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Opened 7 years ago

Closed 6 years ago

#6754 closed defect (bug) (wontfix)

Improve default wp_salt()

Reported by: filosofo Owned by: ryan
Milestone: Priority: low
Severity: minor Version:
Component: Security Keywords: SECRET_KEY wp_salt security
Focuses: Cc:

Description

As pointed out here, if someone gets the salt from db and SECRET_KEY is default or blank, the password security is no better off than it was in 2.3.3.

My patch adds a md5 hash of the time wp-config.php was last modified and the database password, as a prefix to the secret key. Neither should be available just from obtaining a database dump, and particularly the time wp-config.php was last modified should be difficult to determine, so that should reduce the effectiveness of such an attack as described above.

Attachments (2)

better_wp_salt_prefix.diff (582 bytes) - added by filosofo 7 years ago.
better_wp_salt_prefix2.diff (547 bytes) - added by filosofo 7 years ago.

Download all attachments as: .zip

Change History (13)

comment:1 @markjaquith7 years ago

Clever solution. At first glance this seems like a good bet.

comment:2 @ryan7 years ago

I'd rather not introduce DB_PASSWORD into cookie key creation in any way. Best to avoid any possibility of DB_PASSWORD being brute forced. Can we make do with just mtime and only use it in the recipe only if SECRET_KEY is not defined? An admin might not want to expire cookies for everyone whenever wp-config.php is changed. I certainly wouldn't want that on wordpress.com.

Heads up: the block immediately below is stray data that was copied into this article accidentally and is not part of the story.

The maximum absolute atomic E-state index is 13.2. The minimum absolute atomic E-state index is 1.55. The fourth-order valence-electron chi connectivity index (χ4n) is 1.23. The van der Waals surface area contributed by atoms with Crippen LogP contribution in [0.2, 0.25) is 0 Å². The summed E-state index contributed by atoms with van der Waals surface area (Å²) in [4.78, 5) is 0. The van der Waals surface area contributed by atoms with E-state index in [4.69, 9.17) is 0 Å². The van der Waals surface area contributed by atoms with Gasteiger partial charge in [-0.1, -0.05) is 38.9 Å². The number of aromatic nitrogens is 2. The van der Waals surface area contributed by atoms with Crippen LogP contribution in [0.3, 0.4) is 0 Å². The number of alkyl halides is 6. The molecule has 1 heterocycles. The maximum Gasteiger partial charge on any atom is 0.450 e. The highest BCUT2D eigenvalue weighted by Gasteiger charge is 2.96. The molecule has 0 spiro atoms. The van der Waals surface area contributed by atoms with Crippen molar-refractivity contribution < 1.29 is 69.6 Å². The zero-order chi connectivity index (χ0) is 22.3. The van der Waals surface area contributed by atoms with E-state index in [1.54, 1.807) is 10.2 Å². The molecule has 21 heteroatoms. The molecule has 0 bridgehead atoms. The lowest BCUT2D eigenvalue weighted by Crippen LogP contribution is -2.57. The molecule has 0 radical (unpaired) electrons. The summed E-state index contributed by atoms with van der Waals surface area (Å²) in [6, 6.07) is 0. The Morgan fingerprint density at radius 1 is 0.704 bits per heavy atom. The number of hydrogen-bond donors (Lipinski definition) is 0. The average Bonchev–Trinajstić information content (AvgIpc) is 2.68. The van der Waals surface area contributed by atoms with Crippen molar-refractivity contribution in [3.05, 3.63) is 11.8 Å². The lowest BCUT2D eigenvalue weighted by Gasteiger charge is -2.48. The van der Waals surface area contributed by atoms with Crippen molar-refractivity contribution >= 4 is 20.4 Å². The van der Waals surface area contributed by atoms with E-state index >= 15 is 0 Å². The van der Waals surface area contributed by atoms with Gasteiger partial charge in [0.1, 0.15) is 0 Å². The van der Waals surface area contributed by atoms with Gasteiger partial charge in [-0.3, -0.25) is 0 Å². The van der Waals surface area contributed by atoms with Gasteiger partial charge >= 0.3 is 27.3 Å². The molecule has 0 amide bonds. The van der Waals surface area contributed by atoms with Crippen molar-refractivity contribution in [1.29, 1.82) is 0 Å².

comment:3 @filosofo7 years ago

Okay, how about the second patch? I guess there really isn't a great advantage to including the database password anyways: if you can get the file modified time, you can probably read wp-config.php anyways.

comment:4 @ryan7 years ago

Looks good to me. I'll try it out on my blogs.

comment:5 @mdawaffe7 years ago

Not for or against this patch, but you can sometimes get the mtime of a file you can't read.

stat -f "%m" file

works on files you can't read as long as you can read the directory the file is in. So does ls -l for that matter.

That's probably pretty rare for wp-config.php.

comment:6 @Denis-de-Bernardy6 years ago

  • Component changed from General to Security
  • Owner changed from anonymous to ryan
  • Priority changed from normal to low
  • Severity changed from normal to minor

comment:7 @aviewanew6 years ago

  • Cc aviewanew added

I'm not that familiar with wordpress internals, but if you added the filetime to the hashes, wouldn't it screw you later if you edit wp-config? If you migrate to a new server, or change you db password, or just "touch" it, the time will get updated, and any submitted password won't hash to the same value...

comment:8 follow-up: @Denis-de-Bernardy6 years ago

you'd get logged out indeed. it could be a big deal if you activate WP-Cache or similar plugins. :-)

comment:9 in reply to: ↑ 8 @filosofo6 years ago

Replying to Denis-de-Bernardy:

you'd get logged out indeed. it could be a big deal if you activate WP-Cache or similar plugins. :-)

Just to be clear, I think aviewanew is concerned that he wouldn't be able to log in with his current password, which would not be the case. Changing the salt here would just invalidate your current login session.

Presumably if you're editing your wp-config.php file or moving servers, it won't be too much trouble to clear your cache.

comment:10 @Denis-de-Bernardy6 years ago

right. but on my end I was meaning something like, you click the activate cache button in a caching plugin. it adds a constant to the wp-config.php file -- and boom, you're logged out.

comment:11 @ryan6 years ago

  • Milestone 2.9 deleted
  • Resolution set to wontfix
  • Status changed from new to closed
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